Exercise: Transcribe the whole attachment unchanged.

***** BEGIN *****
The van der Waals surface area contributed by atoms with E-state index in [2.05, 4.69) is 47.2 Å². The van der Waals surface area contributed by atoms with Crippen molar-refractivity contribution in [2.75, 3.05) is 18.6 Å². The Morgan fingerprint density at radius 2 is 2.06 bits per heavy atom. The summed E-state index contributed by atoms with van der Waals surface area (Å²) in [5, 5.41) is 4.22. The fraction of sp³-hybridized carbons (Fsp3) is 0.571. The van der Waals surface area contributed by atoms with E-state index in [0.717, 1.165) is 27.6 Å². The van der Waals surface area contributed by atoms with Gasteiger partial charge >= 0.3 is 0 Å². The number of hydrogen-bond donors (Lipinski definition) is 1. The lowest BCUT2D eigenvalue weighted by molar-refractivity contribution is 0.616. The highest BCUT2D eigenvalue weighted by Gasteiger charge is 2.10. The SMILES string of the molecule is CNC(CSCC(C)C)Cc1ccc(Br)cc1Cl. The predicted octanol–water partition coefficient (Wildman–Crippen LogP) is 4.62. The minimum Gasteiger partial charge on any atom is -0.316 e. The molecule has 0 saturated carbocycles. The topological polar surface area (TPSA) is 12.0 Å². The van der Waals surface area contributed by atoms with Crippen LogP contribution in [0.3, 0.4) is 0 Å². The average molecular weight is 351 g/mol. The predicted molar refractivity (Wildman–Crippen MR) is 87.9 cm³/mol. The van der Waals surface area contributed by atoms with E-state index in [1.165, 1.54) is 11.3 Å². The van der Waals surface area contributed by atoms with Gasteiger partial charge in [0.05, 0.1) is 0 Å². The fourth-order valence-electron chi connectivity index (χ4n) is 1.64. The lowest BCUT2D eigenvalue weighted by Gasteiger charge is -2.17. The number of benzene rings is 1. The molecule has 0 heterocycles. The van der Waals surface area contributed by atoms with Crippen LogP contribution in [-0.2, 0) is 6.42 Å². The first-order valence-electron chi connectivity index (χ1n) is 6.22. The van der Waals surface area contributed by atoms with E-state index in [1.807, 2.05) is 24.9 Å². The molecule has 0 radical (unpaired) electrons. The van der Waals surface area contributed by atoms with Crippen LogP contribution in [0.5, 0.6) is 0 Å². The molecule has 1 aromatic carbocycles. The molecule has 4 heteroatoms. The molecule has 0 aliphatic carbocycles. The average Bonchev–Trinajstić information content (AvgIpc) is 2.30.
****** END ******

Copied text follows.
The van der Waals surface area contributed by atoms with E-state index in [2.05, 4.69) is 47.2 Å². The van der Waals surface area contributed by atoms with Crippen molar-refractivity contribution in [2.75, 3.05) is 18.6 Å². The Morgan fingerprint density at radius 2 is 2.06 bits per heavy atom. The summed E-state index contributed by atoms with van der Waals surface area (Å²) in [5, 5.41) is 4.22. The fraction of sp³-hybridized carbons (Fsp3) is 0.571. The van der Waals surface area contributed by atoms with E-state index in [0.717, 1.165) is 27.6 Å². The van der Waals surface area contributed by atoms with Gasteiger partial charge >= 0.3 is 0 Å². The number of hydrogen-bond donors (Lipinski definition) is 1. The lowest BCUT2D eigenvalue weighted by molar-refractivity contribution is 0.616. The highest BCUT2D eigenvalue weighted by Gasteiger charge is 2.10. The SMILES string of the molecule is CNC(CSCC(C)C)Cc1ccc(Br)cc1Cl. The predicted octanol–water partition coefficient (Wildman–Crippen LogP) is 4.62. The minimum Gasteiger partial charge on any atom is -0.316 e. The molecule has 0 saturated carbocycles. The topological polar surface area (TPSA) is 12.0 Å². The van der Waals surface area contributed by atoms with Crippen LogP contribution in [0.3, 0.4) is 0 Å². The average molecular weight is 351 g/mol. The predicted molar refractivity (Wildman–Crippen MR) is 87.9 cm³/mol. The van der Waals surface area contributed by atoms with E-state index in [1.165, 1.54) is 11.3 Å². The van der Waals surface area contributed by atoms with Gasteiger partial charge in [0.05, 0.1) is 0 Å². The fourth-order valence-electron chi connectivity index (χ4n) is 1.64. The lowest BCUT2D eigenvalue weighted by Gasteiger charge is -2.17. The number of benzene rings is 1. The molecule has 0 heterocycles. The van der Waals surface area contributed by atoms with Crippen LogP contribution in [-0.2, 0) is 6.42 Å². The first-order valence-electron chi connectivity index (χ1n) is 6.22. The van der Waals surface area contributed by atoms with E-state index in [1.807, 2.05) is 24.9 Å². The molecule has 0 radical (unpaired) electrons. The van der Waals surface area contributed by atoms with Crippen LogP contribution in [0.5, 0.6) is 0 Å². The molecule has 1 aromatic carbocycles. The molecule has 4 heteroatoms. The molecule has 0 aliphatic carbocycles. The average Bonchev–Trinajstić information content (AvgIpc) is 2.30.